KUALA LUMPUR: Malaysia continues to lead the world sukuk market, accounting for 45% of total issuance, as the country celebrates the 40th anniversary of Islamic banking this year.
Association of Islamic Banking and Financial Institutions Malaysia (AIBIM) president and Bank Islam Malaysia Bhd CEO Mohd Muazzam Mohamed (pix) stated that as of June 2023, the total outstanding Islamic government bonds (sukuk) amounted to RM561.8 billion.
“Semi-government sukuk issuance amounted to RM324.82 billion. As for corporate sukuk issuance, it was higher at RM367.44 billion.
“In terms of Islamic funds, Malaysia remains one of the top three countries in the world with more than 29% of total assets under management,” he said at the Kuala Lumpur Islamic Finance Forum (KLIFF) today.
He added that the performance of the Islamic capital market is a reason for the country to remain optimistic, especially as it navigates the path to economic recovery.
“This is crucial as there are long-term megatrends that are likely to reshape our global landscape, including increased efforts to address climate change and overall sustainability,” he said.
The Malaysia’s Islamic finance system, he added, has evolved into a global model of excellence, encompassing banking, capital markets, and sukuk, which plays a pivotal role in the nation’s economic development and sustainability.
“Malaysia’s robust Islamic finance system is not only focused on the banking industry. Apart from the establishment of Bank Islam Malaysia Bhd 40 years ago, Lembaga Tabung Haji was also established 60 years ago. Islamic finance in Malaysia has rapidly evolved into a model recognised by experts as the best in the world. Currently, Islamic banking contributes 44.5% (RM974.1 billion) of Islamic financing and Islamic capital market sectors, making up 64.3% or RM2.32 trillion of Malaysia’s total capital market,” said Mohd Muazzam.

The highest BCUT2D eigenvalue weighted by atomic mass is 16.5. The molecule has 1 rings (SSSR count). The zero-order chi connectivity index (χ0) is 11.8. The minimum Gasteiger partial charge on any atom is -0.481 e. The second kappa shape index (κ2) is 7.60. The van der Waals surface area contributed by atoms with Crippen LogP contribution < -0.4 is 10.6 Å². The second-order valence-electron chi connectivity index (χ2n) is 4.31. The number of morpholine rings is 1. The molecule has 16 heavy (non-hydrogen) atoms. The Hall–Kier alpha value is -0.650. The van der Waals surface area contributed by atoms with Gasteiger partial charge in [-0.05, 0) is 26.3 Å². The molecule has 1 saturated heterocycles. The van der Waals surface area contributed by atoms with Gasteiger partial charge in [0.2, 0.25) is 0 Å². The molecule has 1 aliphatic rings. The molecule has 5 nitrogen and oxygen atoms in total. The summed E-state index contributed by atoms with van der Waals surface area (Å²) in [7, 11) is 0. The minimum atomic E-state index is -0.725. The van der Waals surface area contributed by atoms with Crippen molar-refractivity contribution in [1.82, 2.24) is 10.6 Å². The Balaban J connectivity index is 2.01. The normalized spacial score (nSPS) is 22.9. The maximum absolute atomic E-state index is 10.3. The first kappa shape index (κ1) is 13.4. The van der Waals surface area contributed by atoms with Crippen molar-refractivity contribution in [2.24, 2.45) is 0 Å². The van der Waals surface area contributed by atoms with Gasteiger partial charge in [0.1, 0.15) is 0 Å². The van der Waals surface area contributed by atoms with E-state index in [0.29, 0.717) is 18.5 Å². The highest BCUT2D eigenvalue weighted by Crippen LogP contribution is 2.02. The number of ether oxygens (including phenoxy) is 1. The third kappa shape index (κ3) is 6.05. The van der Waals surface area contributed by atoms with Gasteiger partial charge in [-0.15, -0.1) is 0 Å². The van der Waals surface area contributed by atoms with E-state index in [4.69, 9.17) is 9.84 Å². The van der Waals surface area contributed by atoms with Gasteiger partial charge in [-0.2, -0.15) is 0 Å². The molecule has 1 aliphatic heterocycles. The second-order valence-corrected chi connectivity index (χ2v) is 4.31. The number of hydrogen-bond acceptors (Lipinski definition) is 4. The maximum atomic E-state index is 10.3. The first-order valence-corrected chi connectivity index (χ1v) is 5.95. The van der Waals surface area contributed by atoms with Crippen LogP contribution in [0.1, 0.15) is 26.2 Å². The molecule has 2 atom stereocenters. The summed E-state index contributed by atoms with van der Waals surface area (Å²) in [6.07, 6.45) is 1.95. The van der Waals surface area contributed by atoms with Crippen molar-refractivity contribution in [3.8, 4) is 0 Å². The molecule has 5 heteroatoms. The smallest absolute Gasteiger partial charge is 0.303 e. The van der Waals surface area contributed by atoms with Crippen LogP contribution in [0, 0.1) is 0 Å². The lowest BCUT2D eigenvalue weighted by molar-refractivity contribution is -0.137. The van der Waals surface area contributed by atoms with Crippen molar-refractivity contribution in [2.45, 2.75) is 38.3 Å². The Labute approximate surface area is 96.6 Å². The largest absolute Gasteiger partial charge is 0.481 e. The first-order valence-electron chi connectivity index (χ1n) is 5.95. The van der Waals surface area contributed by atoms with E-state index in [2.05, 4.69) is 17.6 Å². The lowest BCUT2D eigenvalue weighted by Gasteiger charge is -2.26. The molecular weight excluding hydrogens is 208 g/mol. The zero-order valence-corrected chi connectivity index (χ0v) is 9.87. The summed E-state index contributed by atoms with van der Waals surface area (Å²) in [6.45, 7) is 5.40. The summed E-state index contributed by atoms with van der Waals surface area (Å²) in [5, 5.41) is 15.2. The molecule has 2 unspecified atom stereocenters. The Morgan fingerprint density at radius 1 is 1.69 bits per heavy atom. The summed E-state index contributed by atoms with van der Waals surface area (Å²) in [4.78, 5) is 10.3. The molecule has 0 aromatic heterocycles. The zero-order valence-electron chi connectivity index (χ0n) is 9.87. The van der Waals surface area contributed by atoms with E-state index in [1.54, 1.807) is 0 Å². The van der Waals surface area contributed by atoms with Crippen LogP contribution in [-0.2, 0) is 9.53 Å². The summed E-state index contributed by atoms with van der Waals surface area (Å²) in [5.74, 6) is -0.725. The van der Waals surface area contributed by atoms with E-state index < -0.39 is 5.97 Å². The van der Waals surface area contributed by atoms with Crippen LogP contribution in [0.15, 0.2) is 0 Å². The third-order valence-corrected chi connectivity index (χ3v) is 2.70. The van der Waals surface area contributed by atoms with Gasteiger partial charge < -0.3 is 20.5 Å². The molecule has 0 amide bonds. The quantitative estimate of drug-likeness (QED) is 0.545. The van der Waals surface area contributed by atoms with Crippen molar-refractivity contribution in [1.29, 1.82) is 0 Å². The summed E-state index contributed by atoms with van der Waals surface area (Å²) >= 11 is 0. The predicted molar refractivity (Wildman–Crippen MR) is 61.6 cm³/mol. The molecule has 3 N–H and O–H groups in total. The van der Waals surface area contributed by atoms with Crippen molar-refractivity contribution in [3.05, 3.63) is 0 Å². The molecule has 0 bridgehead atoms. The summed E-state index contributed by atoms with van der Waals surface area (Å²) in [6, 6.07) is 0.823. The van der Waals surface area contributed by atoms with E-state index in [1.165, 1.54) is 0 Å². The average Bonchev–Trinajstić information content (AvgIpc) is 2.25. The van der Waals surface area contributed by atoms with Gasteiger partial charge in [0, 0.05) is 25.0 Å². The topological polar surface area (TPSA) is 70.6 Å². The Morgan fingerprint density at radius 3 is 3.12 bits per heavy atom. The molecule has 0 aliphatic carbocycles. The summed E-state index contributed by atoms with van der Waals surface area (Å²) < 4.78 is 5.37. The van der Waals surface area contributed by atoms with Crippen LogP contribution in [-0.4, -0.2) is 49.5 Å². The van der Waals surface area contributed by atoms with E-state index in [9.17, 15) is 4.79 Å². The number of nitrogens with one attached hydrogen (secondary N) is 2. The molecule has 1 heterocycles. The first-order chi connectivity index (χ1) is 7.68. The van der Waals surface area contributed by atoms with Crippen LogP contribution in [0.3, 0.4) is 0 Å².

The government, through Bank Negara Malaysia and the Securities Commission Malaysia, has taken steps to drive the development of the Islamic finance industry through instruments such as zakat and wakaf, Islamic banking systems, Islamic stock markets, and sukuk.
“All these efforts aim to make the Islamic finance system in Malaysia better and capable of maintaining Malaysia’s position as a global leader in Islamic business,” he remarked.
He also highlighted the unexplored areas such as wakaf-linked and environmental conservation Sustainable and Responsible Investment (SRI) sukuk, which can further develop a sustainable financial ecosystem in Malaysia.
“We have seen the launch of several SRI and Green Sukuk initiatives. SRI and the recently launched SRI sukuk framework support green and sustainable initiatives, accelerating the transition to a climate-resilient future. It is now up to the financial sector to take advantage of these initiatives through this framework,” he said.
Mohd Muazzam said that Islamic financial institutions are embracing cutting-edge technologies like artificial intelligence, blockchain, and IoT to improve efficiency and security.
“These initiatives, aligned with current digital technology, have the potential to reduce operational costs and enable financial institutions to provide innovative and secure solutions for diverse segments of the population and various businesses. Collaboration among the Islamic financial industry, Syariah scholars, and regulators is vital for mutual success in achieving syariah oversight and compliance in Islamic finance,” he added.